After about 30 minutes, the chicken is cool enough to shred. Pull off and discard the skin and any fatty, yucky bits. The meat will basically fall off the bones and can be shredded by hand or with two forks. Reserve the bones to make chicken stock. I usually put a third to half of the meat with the veggies to serve with the soup. The rest, I put in a ziploc bag and freeze for any of a million uses: enchiladas or rolled tacos, pulled chicken, etc. Store the broth in the fridge once it's cooler. In the morning, once the soup is cold, some of the chicken fat will rise to the top. Skim it off (usually a slotted spoon will work) and either discard it or reserve it for making chopped liver. (I have personally never done this, but I don't like chopped liver.) If you are a purist, you can pour the soup through a cheesecloth-lined fine-mesh sieve to strain it for a very clear soup. This is definitely an optional step.
Eat the soup within a few days - heat the broth and add some shredded chicken and vegetables. It's also great with the addition of rice, pasta, dumplings, matzah balls, or kreplach; whatever you have on hand. I'll bet even barley or a similar grain would be nice to make a heartier soup. The soup also freezes very well, though should be eaten within 3 months. Again, I like to freeze the veggies and chicken separately from the soup. To get them ready to eat, you can pull the soup out and put it in the fridge overnight to begin to thaw, then just heat it straight on the stovetop. The veggies and chicken do not need to be thawed; pop them into the soup as it's heating, and they will heat through as well.
Now for part two... You can use the bones to make stock, which can be used as a base for other soups, sauces, gravies, or stews. It's just as easy as making the soup, and you probably won't even need to skim it since most of the scum will have cooked off the first round. Because you're going to discard everything but the stock itself, add all the ingredients now to make it really simple.
Place the bones in a medium pot and cover with about 6 cups of water. Add a few teaspoons of salt, about 10 whole peppercorns (or a bunch of coarse grinds of pepper), a couple of bay leaves, some dried or fresh herbs (herbs de provence, thyme, and dill are all nice), a peeled onion, a couple of whole carrots, and a few stalks of celery (if you want). Bring to a boil, then reduce to a simmer. Cooking it lower will make for a clearer broth. Simmer for about an hour and 15 minutes to an hour and a half. Strain through a fine-mesh sieve (which will catch the peppercorns!), cool, and then portion and freeze. Some people like to pour the stock into ice cube trays to make tablespoon-sized blocks of stock which are very easy to use in small quantities. You can also just freeze it a cup at a time in ziploc bags. It yields about a quart to 5 cups of stock, and here's how the leftover bones and vegetables look after you've poured off all the stock:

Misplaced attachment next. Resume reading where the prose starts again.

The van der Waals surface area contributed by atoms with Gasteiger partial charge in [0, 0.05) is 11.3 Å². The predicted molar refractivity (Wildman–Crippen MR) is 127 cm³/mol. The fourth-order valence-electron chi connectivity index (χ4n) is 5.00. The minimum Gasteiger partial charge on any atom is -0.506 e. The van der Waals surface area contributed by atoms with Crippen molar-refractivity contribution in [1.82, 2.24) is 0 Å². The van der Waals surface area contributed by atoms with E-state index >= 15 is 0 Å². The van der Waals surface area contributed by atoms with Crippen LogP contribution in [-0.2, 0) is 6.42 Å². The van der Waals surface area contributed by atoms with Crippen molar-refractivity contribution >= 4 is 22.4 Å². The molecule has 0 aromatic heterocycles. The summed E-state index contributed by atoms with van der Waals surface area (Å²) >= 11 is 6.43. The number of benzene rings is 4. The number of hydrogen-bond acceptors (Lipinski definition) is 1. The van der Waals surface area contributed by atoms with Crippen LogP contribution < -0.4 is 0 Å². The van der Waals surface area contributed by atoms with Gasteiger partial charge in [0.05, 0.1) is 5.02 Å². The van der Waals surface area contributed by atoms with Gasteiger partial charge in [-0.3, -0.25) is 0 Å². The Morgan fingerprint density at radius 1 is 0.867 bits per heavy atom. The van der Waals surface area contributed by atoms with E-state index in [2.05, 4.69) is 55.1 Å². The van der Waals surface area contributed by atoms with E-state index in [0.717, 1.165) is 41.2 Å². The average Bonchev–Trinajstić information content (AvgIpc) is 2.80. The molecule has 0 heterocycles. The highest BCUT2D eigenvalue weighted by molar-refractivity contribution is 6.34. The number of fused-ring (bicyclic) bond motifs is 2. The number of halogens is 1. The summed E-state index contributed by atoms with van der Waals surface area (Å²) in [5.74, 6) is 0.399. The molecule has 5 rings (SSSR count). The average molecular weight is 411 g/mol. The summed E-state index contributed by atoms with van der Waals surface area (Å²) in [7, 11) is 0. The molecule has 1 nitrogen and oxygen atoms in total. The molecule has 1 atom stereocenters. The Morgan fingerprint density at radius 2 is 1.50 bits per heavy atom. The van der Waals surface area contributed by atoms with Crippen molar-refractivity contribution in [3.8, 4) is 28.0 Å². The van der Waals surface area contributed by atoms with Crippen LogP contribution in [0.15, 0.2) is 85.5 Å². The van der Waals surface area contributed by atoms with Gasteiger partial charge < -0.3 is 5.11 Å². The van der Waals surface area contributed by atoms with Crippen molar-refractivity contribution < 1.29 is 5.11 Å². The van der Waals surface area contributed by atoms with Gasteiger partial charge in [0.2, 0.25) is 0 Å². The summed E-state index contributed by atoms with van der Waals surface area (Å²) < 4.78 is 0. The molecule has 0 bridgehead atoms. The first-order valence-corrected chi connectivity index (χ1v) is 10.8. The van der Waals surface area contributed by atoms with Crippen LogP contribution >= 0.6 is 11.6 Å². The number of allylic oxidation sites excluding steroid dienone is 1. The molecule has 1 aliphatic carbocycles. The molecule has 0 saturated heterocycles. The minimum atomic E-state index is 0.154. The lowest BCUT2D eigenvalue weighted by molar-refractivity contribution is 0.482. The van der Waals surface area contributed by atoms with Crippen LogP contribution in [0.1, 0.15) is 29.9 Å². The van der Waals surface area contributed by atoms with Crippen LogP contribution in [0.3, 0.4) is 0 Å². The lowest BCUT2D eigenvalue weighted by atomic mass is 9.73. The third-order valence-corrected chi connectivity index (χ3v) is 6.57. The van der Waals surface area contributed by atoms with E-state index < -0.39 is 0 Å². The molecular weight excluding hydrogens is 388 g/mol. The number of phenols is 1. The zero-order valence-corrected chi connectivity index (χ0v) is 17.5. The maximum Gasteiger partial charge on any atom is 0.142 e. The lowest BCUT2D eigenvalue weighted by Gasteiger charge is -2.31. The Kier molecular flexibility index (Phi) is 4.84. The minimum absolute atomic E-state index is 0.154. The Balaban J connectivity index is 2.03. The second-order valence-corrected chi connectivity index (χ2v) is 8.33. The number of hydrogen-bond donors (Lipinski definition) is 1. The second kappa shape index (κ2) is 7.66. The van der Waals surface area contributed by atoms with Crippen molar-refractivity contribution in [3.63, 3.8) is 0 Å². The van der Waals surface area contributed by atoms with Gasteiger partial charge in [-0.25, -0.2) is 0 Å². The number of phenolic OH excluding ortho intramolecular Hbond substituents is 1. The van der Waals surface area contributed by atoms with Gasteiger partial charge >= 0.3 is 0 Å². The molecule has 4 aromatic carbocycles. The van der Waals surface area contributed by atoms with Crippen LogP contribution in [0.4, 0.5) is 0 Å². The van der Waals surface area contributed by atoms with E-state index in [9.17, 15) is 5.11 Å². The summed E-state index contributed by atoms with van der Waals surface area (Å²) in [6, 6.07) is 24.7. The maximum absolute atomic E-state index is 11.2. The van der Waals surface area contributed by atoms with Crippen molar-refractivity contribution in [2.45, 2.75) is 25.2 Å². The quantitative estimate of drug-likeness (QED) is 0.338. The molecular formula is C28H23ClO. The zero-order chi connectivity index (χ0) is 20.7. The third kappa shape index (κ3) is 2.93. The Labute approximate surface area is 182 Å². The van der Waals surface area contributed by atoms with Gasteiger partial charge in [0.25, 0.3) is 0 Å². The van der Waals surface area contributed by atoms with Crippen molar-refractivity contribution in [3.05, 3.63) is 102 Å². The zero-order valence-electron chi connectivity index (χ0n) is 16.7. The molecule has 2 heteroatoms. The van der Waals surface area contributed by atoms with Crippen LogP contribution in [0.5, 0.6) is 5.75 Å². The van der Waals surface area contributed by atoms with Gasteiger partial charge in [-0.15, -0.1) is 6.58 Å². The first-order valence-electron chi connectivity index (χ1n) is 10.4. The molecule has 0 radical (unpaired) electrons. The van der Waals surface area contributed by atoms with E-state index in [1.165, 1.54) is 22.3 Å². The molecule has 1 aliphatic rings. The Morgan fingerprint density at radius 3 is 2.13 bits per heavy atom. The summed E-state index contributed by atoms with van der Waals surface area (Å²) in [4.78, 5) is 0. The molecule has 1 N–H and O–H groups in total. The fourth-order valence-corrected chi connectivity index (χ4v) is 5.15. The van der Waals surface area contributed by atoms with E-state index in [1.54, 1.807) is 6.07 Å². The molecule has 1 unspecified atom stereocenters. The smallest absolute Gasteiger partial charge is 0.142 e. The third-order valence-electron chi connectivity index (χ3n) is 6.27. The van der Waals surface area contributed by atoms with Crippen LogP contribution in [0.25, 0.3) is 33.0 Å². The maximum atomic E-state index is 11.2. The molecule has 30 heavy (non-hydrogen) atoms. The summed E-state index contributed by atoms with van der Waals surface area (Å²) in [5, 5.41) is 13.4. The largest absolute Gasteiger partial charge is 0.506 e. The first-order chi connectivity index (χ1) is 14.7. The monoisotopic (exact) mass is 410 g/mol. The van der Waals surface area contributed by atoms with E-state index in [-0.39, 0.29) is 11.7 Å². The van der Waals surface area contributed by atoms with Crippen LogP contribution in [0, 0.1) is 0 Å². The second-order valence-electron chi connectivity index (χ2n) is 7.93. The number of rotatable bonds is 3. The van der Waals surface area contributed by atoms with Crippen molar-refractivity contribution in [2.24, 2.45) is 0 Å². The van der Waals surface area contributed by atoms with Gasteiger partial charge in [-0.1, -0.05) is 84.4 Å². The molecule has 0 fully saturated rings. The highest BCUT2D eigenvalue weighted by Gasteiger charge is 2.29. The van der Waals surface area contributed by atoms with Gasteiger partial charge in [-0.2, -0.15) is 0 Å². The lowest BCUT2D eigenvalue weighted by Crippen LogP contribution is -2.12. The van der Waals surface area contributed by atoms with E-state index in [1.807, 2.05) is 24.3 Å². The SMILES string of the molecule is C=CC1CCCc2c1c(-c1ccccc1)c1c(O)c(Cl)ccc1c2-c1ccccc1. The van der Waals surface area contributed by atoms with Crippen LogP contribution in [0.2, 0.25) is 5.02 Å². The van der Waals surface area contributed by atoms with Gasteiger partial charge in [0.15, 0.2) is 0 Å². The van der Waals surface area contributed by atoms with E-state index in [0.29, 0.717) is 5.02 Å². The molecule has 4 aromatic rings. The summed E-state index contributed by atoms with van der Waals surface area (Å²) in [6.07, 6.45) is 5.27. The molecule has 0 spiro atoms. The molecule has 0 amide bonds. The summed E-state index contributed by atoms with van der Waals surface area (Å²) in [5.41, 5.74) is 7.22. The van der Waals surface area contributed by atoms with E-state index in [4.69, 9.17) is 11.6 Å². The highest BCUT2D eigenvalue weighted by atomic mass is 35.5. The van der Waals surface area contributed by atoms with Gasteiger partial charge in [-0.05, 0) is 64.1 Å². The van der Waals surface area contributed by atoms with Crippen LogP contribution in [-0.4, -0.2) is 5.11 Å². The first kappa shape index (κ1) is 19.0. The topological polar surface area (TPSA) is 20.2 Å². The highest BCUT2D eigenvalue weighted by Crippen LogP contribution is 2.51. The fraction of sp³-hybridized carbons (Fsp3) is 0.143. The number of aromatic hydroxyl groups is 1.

Family tradition dictates that on the night the soup is made, you have make-your-own chicken sandwiches for dinner with good bread, crisp bacon, lettuce, cheese, and Russian dressing. I made the soup after dinner, so we didn't get to have sandwiches, and I was jonesing for them! Maybe tonight.
ETA a note from my aunt: "Aunt Lydia [my great aunt] told me years ago that her mother... always put the onion in whole with the skin on. The onion skin also gave the soup a golden color. Rose was a caterer and never wasted anything. So I always do that in honor of Grandma Rosie and Aunt Lydia."
What a nice family story that I never knew!